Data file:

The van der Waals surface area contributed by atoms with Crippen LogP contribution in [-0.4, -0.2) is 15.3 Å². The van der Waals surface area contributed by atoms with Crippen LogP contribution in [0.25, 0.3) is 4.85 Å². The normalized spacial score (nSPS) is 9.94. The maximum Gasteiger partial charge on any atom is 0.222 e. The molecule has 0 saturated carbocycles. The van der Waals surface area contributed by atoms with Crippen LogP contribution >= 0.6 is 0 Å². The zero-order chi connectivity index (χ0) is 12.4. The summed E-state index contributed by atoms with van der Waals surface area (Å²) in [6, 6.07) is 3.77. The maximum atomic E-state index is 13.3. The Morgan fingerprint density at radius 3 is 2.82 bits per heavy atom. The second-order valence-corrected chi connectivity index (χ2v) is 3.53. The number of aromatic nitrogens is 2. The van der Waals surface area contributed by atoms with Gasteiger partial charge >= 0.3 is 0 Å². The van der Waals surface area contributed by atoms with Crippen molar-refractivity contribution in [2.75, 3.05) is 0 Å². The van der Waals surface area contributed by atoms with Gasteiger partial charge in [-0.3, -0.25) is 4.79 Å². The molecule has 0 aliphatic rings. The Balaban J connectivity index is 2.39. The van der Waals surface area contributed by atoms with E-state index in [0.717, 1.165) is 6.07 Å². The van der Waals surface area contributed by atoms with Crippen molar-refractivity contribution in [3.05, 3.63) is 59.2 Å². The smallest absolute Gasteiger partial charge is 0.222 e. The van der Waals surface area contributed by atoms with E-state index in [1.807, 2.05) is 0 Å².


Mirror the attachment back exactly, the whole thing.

The van der Waals surface area contributed by atoms with Crippen LogP contribution in [-0.4, -0.2) is 15.3 Å². The van der Waals surface area contributed by atoms with Crippen LogP contribution in [0.25, 0.3) is 4.85 Å². The normalized spacial score (nSPS) is 9.94. The maximum Gasteiger partial charge on any atom is 0.222 e. The molecule has 0 saturated carbocycles. The van der Waals surface area contributed by atoms with Crippen LogP contribution >= 0.6 is 0 Å². The zero-order chi connectivity index (χ0) is 12.4. The summed E-state index contributed by atoms with van der Waals surface area (Å²) in [6, 6.07) is 3.77. The maximum atomic E-state index is 13.3. The Morgan fingerprint density at radius 3 is 2.82 bits per heavy atom. The second-order valence-corrected chi connectivity index (χ2v) is 3.53. The number of aromatic nitrogens is 2. The van der Waals surface area contributed by atoms with Gasteiger partial charge >= 0.3 is 0 Å². The van der Waals surface area contributed by atoms with Crippen molar-refractivity contribution in [2.75, 3.05) is 0 Å². The van der Waals surface area contributed by atoms with Gasteiger partial charge in [-0.3, -0.25) is 4.79 Å². The molecule has 0 aliphatic rings. The Balaban J connectivity index is 2.39. The van der Waals surface area contributed by atoms with E-state index in [0.717, 1.165) is 6.07 Å². The van der Waals surface area contributed by atoms with Crippen molar-refractivity contribution in [3.05, 3.63) is 59.2 Å². The smallest absolute Gasteiger partial charge is 0.222 e. The van der Waals surface area contributed by atoms with E-state index in [1.807, 2.05) is 0 Å².